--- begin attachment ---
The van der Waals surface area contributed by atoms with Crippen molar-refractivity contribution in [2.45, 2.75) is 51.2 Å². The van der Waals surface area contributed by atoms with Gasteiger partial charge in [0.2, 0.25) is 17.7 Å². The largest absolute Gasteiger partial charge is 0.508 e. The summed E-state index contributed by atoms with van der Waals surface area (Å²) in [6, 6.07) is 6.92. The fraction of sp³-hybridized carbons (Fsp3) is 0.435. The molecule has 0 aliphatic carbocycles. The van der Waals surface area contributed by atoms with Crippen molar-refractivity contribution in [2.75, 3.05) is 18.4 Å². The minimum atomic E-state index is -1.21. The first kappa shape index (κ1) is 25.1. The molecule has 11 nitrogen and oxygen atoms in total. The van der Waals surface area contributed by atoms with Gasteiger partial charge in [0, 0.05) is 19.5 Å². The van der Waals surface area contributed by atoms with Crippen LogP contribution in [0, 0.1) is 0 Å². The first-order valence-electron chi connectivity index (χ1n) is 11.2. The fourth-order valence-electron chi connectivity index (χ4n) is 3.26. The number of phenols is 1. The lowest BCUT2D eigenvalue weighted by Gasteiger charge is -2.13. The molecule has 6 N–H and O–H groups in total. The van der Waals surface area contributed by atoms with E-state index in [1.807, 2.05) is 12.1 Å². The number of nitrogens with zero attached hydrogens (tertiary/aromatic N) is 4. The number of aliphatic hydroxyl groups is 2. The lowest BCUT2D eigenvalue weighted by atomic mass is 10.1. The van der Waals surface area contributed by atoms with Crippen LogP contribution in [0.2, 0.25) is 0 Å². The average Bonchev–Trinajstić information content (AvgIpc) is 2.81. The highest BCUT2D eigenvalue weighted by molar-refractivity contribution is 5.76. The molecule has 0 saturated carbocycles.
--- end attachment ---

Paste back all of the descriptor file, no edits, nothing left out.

The van der Waals surface area contributed by atoms with Crippen molar-refractivity contribution in [2.45, 2.75) is 51.2 Å². The van der Waals surface area contributed by atoms with Gasteiger partial charge in [0.2, 0.25) is 17.7 Å². The largest absolute Gasteiger partial charge is 0.508 e. The summed E-state index contributed by atoms with van der Waals surface area (Å²) in [6, 6.07) is 6.92. The fraction of sp³-hybridized carbons (Fsp3) is 0.435. The molecule has 0 aliphatic carbocycles. The van der Waals surface area contributed by atoms with Crippen molar-refractivity contribution in [2.75, 3.05) is 18.4 Å². The minimum atomic E-state index is -1.21. The first kappa shape index (κ1) is 25.1. The molecule has 11 nitrogen and oxygen atoms in total. The van der Waals surface area contributed by atoms with Gasteiger partial charge in [0, 0.05) is 19.5 Å². The van der Waals surface area contributed by atoms with Crippen LogP contribution in [0, 0.1) is 0 Å². The first-order valence-electron chi connectivity index (χ1n) is 11.2. The fourth-order valence-electron chi connectivity index (χ4n) is 3.26. The number of phenols is 1. The lowest BCUT2D eigenvalue weighted by Gasteiger charge is -2.13. The molecule has 6 N–H and O–H groups in total. The van der Waals surface area contributed by atoms with E-state index in [1.807, 2.05) is 12.1 Å². The number of nitrogens with zero attached hydrogens (tertiary/aromatic N) is 4. The number of aliphatic hydroxyl groups is 2. The lowest BCUT2D eigenvalue weighted by atomic mass is 10.1. The van der Waals surface area contributed by atoms with Crippen LogP contribution in [0.2, 0.25) is 0 Å². The average Bonchev–Trinajstić information content (AvgIpc) is 2.81. The highest BCUT2D eigenvalue weighted by molar-refractivity contribution is 5.76. The molecule has 0 saturated carbocycles.